Standard World Health Organization procedure of alcohol-based handrub. Source: WHO Guidelines on Hand Hygiene in Health Care: First Global Patient Safety Challenge Clean Care is Safer Care [3]

    PDF File (Adobe PDF File), 426 KB

    Multimedia Appendix 3

    Description of the selected features.

    XLSX File (Microsoft Excel File), 11 KB

    Multimedia Appendix 4

    Confusion matrix showing the recognition rates of user-dependent models according to different placement combinations.

    PNG File , 287 KB

    Multimedia Appendix 5

    Confusion matrix showing the recognition rates of user-independent models according to different placement combinations.

    PNG File , 404 KB

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    Abbreviations

    ANOVA: analysis of variance
    HAI: health care–associated infection
    HCWs: health care workers
    HMM: Hidden Markov Model
    IMU: inertial measurement unit
    LOPO: leave-one-participant-out
    LOSO: leave-one-session-out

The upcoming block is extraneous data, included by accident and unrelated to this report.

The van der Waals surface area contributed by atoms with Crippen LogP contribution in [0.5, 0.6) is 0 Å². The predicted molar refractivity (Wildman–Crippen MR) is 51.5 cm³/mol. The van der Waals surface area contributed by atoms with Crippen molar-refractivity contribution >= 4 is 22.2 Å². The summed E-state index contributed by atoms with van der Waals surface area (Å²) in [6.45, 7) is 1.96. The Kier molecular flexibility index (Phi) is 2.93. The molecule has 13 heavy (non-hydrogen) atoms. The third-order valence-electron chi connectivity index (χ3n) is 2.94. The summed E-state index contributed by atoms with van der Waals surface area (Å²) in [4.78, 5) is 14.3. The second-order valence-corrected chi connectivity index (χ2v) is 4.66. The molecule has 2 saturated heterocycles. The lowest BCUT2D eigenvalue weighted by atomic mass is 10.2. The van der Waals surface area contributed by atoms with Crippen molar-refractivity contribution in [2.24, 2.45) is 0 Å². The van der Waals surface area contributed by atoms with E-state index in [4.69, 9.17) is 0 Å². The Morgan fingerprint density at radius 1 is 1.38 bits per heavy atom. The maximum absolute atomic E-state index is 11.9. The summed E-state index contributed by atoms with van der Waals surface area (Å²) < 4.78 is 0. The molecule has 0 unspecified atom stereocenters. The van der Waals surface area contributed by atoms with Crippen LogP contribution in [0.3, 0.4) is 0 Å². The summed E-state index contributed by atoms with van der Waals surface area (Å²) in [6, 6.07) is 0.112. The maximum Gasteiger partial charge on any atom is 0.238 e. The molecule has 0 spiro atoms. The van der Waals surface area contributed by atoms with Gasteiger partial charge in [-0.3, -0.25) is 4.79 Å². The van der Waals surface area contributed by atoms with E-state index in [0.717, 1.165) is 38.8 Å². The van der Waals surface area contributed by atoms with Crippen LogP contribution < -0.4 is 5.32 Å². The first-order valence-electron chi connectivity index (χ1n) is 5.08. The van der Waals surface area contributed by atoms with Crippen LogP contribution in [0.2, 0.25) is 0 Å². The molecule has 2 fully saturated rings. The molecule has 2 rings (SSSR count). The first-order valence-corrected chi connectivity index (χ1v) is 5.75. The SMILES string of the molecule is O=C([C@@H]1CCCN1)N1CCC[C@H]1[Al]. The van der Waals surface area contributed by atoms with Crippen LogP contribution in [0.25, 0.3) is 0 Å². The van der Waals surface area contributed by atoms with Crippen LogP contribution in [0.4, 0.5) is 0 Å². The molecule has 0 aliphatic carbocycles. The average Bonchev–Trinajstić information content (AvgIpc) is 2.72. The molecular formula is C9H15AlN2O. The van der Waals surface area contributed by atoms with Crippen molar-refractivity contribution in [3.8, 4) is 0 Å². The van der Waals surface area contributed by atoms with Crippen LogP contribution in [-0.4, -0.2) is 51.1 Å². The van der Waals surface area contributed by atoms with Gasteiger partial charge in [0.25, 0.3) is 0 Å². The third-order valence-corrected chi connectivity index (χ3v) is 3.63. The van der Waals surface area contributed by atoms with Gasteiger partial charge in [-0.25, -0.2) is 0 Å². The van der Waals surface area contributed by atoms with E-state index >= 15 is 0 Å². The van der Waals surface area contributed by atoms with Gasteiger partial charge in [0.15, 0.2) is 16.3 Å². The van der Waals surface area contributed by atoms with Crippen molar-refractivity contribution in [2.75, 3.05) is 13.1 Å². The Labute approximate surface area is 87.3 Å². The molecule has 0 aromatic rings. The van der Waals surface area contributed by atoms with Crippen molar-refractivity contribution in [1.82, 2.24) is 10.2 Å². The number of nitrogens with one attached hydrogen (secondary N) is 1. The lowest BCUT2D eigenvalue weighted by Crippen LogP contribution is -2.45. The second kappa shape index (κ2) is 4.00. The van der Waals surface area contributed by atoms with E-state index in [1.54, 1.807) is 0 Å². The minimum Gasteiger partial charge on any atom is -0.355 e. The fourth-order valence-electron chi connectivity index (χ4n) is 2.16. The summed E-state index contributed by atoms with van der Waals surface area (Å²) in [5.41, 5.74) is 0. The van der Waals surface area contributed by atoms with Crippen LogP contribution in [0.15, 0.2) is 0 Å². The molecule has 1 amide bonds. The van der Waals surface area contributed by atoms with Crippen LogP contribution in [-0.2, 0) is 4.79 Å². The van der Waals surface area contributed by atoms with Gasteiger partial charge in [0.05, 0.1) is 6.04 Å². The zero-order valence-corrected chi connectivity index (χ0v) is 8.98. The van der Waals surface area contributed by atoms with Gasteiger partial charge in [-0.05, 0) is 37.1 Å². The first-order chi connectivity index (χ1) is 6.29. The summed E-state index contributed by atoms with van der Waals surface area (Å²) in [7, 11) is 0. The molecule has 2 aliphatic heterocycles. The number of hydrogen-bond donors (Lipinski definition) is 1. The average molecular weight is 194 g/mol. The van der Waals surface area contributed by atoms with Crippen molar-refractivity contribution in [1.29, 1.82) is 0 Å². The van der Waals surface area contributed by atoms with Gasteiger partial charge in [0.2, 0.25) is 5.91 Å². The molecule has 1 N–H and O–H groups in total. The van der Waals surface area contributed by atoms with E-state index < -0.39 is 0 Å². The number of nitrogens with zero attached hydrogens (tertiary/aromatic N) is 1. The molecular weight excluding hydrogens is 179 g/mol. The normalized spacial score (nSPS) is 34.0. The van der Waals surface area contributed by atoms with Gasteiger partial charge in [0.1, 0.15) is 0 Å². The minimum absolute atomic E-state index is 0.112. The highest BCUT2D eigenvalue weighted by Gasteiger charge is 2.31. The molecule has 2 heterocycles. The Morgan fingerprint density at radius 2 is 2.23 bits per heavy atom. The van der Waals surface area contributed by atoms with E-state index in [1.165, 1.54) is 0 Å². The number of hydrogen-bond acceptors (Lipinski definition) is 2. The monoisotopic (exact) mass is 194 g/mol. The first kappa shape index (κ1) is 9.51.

sEMG: surface electromyography
    SVM: support vector machine
    WHO: World Health Organization
    XGBoost: eXtreme Gradient Boosting


    Edited by G Eysenbach; submitted 11.11.19; peer-reviewed by E Kutafina, H Li; comments to author 02.12.19; revised version received 20.12.19; accepted 24.01.20; published 26.03.20

    ©Chaofan Wang, Zhanna Sarsenbayeva, Xiuge Chen, Tilman Dingler, Jorge Goncalves, Vassilis Kostakos. Originally published in JMIR mHealth and uHealth (http://mhealth.jmir.org), 26.03.2020.

    This is an open-access article distributed under the terms of the Creative Commons Attribution License (https://creativecommons.org/licenses/by/4.0/), which permits unrestricted use, distribution, and reproduction in any medium, provided the original work, first published in JMIR mHealth and uHealth, is properly cited. The complete bibliographic information, a link to the original publication on http://mhealth.jmir.org/, as well as this copyright and license information must be included.